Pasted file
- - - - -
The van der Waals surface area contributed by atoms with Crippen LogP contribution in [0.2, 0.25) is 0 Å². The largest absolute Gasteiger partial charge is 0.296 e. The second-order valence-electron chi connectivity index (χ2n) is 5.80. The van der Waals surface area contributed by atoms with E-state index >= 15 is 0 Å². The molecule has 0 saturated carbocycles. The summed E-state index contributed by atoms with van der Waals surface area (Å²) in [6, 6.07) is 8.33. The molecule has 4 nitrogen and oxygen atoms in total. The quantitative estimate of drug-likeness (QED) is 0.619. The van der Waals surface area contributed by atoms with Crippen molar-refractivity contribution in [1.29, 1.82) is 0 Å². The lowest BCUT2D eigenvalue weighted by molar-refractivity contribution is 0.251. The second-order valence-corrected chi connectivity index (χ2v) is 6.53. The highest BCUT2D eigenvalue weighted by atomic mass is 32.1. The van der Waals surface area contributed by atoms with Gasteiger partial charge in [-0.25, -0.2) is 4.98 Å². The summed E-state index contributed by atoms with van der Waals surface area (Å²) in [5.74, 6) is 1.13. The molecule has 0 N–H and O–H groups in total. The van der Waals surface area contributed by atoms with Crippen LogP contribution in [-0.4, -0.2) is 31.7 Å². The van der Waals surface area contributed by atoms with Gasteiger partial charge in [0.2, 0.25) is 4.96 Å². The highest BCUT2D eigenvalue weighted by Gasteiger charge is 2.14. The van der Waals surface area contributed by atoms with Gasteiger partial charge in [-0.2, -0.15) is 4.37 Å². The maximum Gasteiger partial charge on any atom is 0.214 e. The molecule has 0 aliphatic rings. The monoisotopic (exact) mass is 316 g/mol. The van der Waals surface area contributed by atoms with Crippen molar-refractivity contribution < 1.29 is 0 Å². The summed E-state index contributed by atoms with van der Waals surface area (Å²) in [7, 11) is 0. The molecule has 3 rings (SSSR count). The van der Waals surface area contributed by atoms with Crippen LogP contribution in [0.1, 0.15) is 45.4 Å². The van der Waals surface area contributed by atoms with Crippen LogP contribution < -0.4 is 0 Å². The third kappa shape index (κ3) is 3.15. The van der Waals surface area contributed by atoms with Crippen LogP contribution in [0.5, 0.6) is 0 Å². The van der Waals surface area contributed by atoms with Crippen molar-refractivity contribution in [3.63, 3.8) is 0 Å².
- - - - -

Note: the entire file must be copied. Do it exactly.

The van der Waals surface area contributed by atoms with Crippen LogP contribution in [0.2, 0.25) is 0 Å². The largest absolute Gasteiger partial charge is 0.296 e. The second-order valence-electron chi connectivity index (χ2n) is 5.80. The van der Waals surface area contributed by atoms with E-state index >= 15 is 0 Å². The molecule has 0 saturated carbocycles. The summed E-state index contributed by atoms with van der Waals surface area (Å²) in [6, 6.07) is 8.33. The molecule has 4 nitrogen and oxygen atoms in total. The quantitative estimate of drug-likeness (QED) is 0.619. The van der Waals surface area contributed by atoms with Crippen molar-refractivity contribution in [1.29, 1.82) is 0 Å². The lowest BCUT2D eigenvalue weighted by molar-refractivity contribution is 0.251. The second-order valence-corrected chi connectivity index (χ2v) is 6.53. The highest BCUT2D eigenvalue weighted by atomic mass is 32.1. The van der Waals surface area contributed by atoms with Gasteiger partial charge in [-0.25, -0.2) is 4.98 Å². The summed E-state index contributed by atoms with van der Waals surface area (Å²) in [5.74, 6) is 1.13. The molecule has 0 N–H and O–H groups in total. The van der Waals surface area contributed by atoms with Crippen LogP contribution in [-0.4, -0.2) is 31.7 Å². The van der Waals surface area contributed by atoms with Gasteiger partial charge in [0.2, 0.25) is 4.96 Å². The highest BCUT2D eigenvalue weighted by Gasteiger charge is 2.14. The van der Waals surface area contributed by atoms with Gasteiger partial charge in [-0.2, -0.15) is 4.37 Å². The maximum Gasteiger partial charge on any atom is 0.214 e. The molecule has 0 aliphatic rings. The monoisotopic (exact) mass is 316 g/mol. The van der Waals surface area contributed by atoms with Crippen molar-refractivity contribution < 1.29 is 0 Å². The summed E-state index contributed by atoms with van der Waals surface area (Å²) in [7, 11) is 0. The molecule has 3 rings (SSSR count). The van der Waals surface area contributed by atoms with Crippen LogP contribution in [0.1, 0.15) is 45.4 Å². The van der Waals surface area contributed by atoms with Crippen LogP contribution < -0.4 is 0 Å². The third kappa shape index (κ3) is 3.15. The van der Waals surface area contributed by atoms with Crippen LogP contribution in [0.5, 0.6) is 0 Å². The van der Waals surface area contributed by atoms with Crippen molar-refractivity contribution in [3.63, 3.8) is 0 Å².